Email Policy: The Second Draft

Companies that don’t bother implementing an email policy risk looking insensitive and outdated. A sound email policy lets people switch off after work and not burn out. I have had to implement an email policy for my mental health; I hope that people will stick to this email policy whilst I am working with them – I was close to burnout… I used to run an “Always On” business but I was getting nowhere – the stress of work, email in particular, was becoming a dread. I had to do something so that I did not go over the edge. So, here is my email policy, as bundled with every onboarding…

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1. Ban Out-of-Office Emailing

The first (and most obvious) step for businesses is to ban leisure time emailing outright. Companies should consider whether off-hours emails are needed for their operation. As we know, it’s probably doing more harm than good.

2. Set Off-Hours Emailing Windows

If it’s somehow crucial that businesses exchange emails out of the office, then we must outline strict leisure time emailing windows.

This could be a one-hour window where all staff can exchange emails. We could also set up specific email schedules for staff members that are collaborating. The point is to limit off-hours communications outside of scheduled times and set clear boundaries for staff members.

3. Let It Be Known That There Is No Pressure

Many of us are still in the mindset that they must reply to managers or bosses instantly to impress them or keep on top of work.

Managers need to remind staff that there is no pressure to reply outside of work instantly. Tell employees about the health benefits of scheduling their email habits, and begin to change company culture around certain “expectations.” « THIS IS IMPORTANT.

4. Tell Employees to Turn Off Email Notifications

Managers should tell employees to turn off email notifications when they’re not at work. This way, even if companies have banned off-hours emailing, staff members won’t be tempted to check.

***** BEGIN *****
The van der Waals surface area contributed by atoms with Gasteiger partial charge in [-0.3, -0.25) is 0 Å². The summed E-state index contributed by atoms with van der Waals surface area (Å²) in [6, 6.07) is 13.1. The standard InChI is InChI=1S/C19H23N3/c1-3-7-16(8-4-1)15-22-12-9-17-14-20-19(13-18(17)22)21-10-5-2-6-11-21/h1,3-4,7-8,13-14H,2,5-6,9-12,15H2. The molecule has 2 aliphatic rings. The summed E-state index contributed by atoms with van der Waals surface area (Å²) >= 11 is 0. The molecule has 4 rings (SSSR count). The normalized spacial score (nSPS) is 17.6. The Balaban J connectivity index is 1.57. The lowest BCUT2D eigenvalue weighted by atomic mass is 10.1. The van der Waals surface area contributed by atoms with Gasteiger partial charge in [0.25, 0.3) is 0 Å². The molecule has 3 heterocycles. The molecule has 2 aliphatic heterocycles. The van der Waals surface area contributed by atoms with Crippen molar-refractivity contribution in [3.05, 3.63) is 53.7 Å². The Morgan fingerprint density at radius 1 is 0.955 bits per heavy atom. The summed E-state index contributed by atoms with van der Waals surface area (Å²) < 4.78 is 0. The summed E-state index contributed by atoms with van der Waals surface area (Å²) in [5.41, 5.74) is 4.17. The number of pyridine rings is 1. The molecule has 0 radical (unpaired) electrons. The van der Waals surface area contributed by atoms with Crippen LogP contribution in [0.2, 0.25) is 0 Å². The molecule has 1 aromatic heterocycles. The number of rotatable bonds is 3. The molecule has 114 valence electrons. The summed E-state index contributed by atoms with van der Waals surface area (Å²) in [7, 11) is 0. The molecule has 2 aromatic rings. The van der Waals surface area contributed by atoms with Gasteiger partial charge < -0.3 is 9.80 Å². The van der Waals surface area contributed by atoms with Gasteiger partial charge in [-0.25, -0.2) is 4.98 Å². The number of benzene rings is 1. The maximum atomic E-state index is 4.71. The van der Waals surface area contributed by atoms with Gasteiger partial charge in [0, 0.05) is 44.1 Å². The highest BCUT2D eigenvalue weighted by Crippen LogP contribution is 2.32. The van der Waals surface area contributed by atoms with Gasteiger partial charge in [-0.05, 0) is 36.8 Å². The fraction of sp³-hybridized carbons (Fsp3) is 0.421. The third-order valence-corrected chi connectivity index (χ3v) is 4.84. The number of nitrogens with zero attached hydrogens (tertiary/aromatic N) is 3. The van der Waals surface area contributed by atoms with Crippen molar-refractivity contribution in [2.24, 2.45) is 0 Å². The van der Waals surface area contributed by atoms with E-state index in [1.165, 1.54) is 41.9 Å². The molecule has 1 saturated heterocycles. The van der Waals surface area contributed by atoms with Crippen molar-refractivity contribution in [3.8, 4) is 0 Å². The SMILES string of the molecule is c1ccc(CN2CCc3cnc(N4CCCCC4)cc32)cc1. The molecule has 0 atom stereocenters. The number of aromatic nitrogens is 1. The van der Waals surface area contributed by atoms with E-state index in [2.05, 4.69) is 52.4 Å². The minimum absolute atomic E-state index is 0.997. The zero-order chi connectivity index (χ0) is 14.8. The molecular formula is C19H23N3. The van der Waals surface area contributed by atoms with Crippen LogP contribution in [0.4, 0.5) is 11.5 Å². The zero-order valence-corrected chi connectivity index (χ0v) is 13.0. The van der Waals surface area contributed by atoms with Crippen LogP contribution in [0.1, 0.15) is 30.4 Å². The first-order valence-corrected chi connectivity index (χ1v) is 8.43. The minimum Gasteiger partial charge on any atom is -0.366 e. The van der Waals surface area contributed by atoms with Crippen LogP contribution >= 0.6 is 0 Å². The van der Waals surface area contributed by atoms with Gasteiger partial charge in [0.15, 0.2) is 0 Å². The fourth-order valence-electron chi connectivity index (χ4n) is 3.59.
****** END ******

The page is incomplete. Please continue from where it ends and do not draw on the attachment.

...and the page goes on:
5. Ban Rude Emails

Managers should ban actively rude and passive-aggressive emails. Whether those emails are sent between employees or from bosses to employees shouldn’t matter.

Bosses should verbalise their opinion in a one-to-one conversation with the employee if they have a problem. Getting angry over email is too confusing — and too stressful — to do any good for anyone.

6. Set Principles to Help Staff Manage Inboxes

We hope, through working together, to write down a list of questions employees should ask themselves when checking their inbox:

  • Does this email require my urgent attention, or can I read/reply later?
  • Do I need to send this email at all?
  • Do I need to “reply all”?

Other rules can help users keep on top of inboxes and reduce stress, such as “last in, first out” and ensuring every employee has an empty inbox by the end of the working day.

7. Assign a Client to Multiple Inboxes

A big part of the “always-on” culture and anxiety around email is the clients’ demand for employees to be “on-call” at all hours of the day. Managers can mitigate this stress by assigning a specific email address to a particular client, type of client, or subject.

Give multiple staff members control of the email address. That way, when an unruly client inevitably bombards employees with emails at 8pm, staff members can take it in turns to reply, so the burden doesn’t land on the shoulders of a single person.

8. Encourage Mindfulness at Work

This isn’t an “email policy” per se, but should improve employees’ relationships with email. Teach employees about the benefits of mindfulness exercises. Tell staff members to practice breathing exercises at work, even lead a free guided meditation at break time.

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